It was kind of weird. It was like an inverse bell curve thing because my grandfather was a painter. He’s from Taiwan. And my mother was an art critic for a Taiwanese newspaper.

That just destroyed a lot of my follow-up questions. But how do your parents feel about you being an artist?

It’s more traditional than I would think. I could draw at an early age, and they were like, “You can go be an artist.” But, as most Asians who immigrate to America, it kind of elasticizes back to, “No, you need to be a doctor. No, you need to learn to play violin and be a doctor.” My mom made a deal with me. If I got into a really, really good college—there were like two colleges she wanted me to get into—she would let me go to art school, thinking that I would drop out of art school and just go back to one of these colleges.

Like let him get there on his own.

Right, so I got into that college and I ended up going to art school and I loved it. But painting seemed so ridiculous to me in my teens and early 20s. The Internet was happening, people were making mix tapes, you know.

So painting felt like, what, static?

It felt really old fashioned.. But, then talk about elasticizing, it came back. I just strictly started painting, but it’s informed by printmaking so I don’t have an easel and a palette.

Kuo, TRIP (7/15/16), 2016, acrylic and carbon transfer on linen, 86 x 62 in-min
Kuo, TRIP (7/15/16), 2016, acrylic and carbon transfer on linen, 86 x 62 in-min

How would you describe your art? To me, it seems like it went from really precise, complicated shape, color, complications, geometrical to more simple, representational stuff. How do you describe your art when you have to write blurbs and shit?

Yeah, definitely! The representational stuff of like flowers or my friends and the words are one side of it. Then the abstraction like the color coding and the shape and the reduction into shapes and solid colors are another end. I kind of compare it to a ping pong match versus yourself. You start really close, right? Then someone hits it hard and you back up. Usually the other player backs up too. Or in this case, the other player backs up, which is myself or the representational side, and then you volley.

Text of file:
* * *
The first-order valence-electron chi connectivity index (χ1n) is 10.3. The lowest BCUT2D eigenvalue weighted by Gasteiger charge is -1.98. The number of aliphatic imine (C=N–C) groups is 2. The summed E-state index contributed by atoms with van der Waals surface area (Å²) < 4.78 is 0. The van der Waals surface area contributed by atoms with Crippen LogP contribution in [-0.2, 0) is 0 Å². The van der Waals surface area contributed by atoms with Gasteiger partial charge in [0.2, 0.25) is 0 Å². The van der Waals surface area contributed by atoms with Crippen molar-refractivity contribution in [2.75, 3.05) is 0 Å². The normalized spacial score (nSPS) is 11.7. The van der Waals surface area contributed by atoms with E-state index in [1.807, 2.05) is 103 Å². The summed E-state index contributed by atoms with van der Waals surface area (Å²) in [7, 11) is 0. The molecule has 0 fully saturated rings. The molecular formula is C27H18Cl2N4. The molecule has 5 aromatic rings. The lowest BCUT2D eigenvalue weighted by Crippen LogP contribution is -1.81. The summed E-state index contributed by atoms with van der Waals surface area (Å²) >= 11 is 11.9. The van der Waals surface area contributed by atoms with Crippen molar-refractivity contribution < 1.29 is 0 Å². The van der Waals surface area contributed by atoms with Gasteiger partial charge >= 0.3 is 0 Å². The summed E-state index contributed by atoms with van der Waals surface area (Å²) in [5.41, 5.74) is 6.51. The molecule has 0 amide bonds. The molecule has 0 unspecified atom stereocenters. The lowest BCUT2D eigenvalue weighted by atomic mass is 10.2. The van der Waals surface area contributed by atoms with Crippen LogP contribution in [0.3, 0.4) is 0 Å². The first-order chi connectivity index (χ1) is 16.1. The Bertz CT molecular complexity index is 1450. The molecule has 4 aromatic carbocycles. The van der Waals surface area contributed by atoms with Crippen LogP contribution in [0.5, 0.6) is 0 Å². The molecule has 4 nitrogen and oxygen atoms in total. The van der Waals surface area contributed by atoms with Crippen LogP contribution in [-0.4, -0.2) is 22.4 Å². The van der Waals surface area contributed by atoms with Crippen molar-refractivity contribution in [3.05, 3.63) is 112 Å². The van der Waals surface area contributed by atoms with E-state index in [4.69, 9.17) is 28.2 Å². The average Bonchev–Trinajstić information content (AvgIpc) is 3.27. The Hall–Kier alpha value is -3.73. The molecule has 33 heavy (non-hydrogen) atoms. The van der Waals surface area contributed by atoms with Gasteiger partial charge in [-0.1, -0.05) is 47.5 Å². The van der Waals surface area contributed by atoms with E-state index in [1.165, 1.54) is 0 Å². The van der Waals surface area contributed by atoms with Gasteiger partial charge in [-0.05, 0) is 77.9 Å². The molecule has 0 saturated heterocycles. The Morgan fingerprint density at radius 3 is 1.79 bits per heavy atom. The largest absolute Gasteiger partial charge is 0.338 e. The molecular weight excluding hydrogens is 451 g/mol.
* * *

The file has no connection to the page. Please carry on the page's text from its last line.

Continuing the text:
It’s almost like a need I have after reducing something to talk about something specific. It’s always a case of magnifying and pulling away. As I get older and the longer I stay on this track, the volleys are getting really tight. A lot of the talking is faster and not as extreme so for this show, I have around a dozen abstractions that are caption and one geometric abstraction that is caption and one painterly abstraction just to diffuse it.

Painterly abstraction?

Yeah because there’s no hard lines, there’s no description of the shape of an area. There’s no mechanical aspect to it, a straight line, a right angle, whatever. But who knows, maybe next time I’ll just want that volley to extend again.

I saw a documentary about this seven-foot-tall Punjabi guy, Satnam Singh Bhamara, who might be the first Indian player in the NBA. It got me mildly excited, even though I don’t watch sports really. What was the feeling of watching Lin during the Linsanity days, as an Asian American and as a Knicks fan?

It was overwhelming, especially with the narrative of the Knicks as being an inept organization. He seemingly appeared out of nowhere, looked nothing like anything we’ve ever seen, and balled out. I felt proud to be Taiwanese American. I felt proud of my heritage before Linsanity, but I was touched by it all. I hope Bhamara makes it.

Why did the Knicks trade him? How has his post-Knicks career turned out? I don’t watch ball enough to know.

They let him leave to join Houston. He signed a contract with the Rockets and the Knicks decided not to match it for a few speculated reasons: the Houston contract was back-heavy and too expensive, Carmelo [Anthony] didn’t like a bigger star on his team, or the world is generally racist and dumb, including the NBA world. I claim a 25/50/25 percent on that.

I just bought my first down jacket. And whenever I bought a North Face down, they never worked out before, I was in layers. But now I’m trying to–



Not as fun, but works better.

Works better. I just don’t care to express myself in that way as much anymore, it just takes too much time. What is your view towards fashion in that way? Has it changed? Do you think about that shit?

I think about it a lot. I’m that cliché and I think a lot of people have been talking about it recently, which annoys me. I wear the same thing everyday.

Literally same shirt, same… colors?

I have backups for everything. I buy packs of t-shirts. I usually get a gray sweatshirt that I order on Amazon and I stack some under my desk. They’re 20 bucks each. The jeans are all Uniqlo. So I have a stack of those under my desk. The socks, it doesn’t matter.

Courtesy of the Artist and Marlborough Chelsea Kuo, Portrait (Nose), 2016, acrylic on linen, 30 x 24 in
Courtesy of the Artist and Marlborough Chelsea
Kuo, Portrait (Nose), 2016, acrylic on linen, 30 x 24 in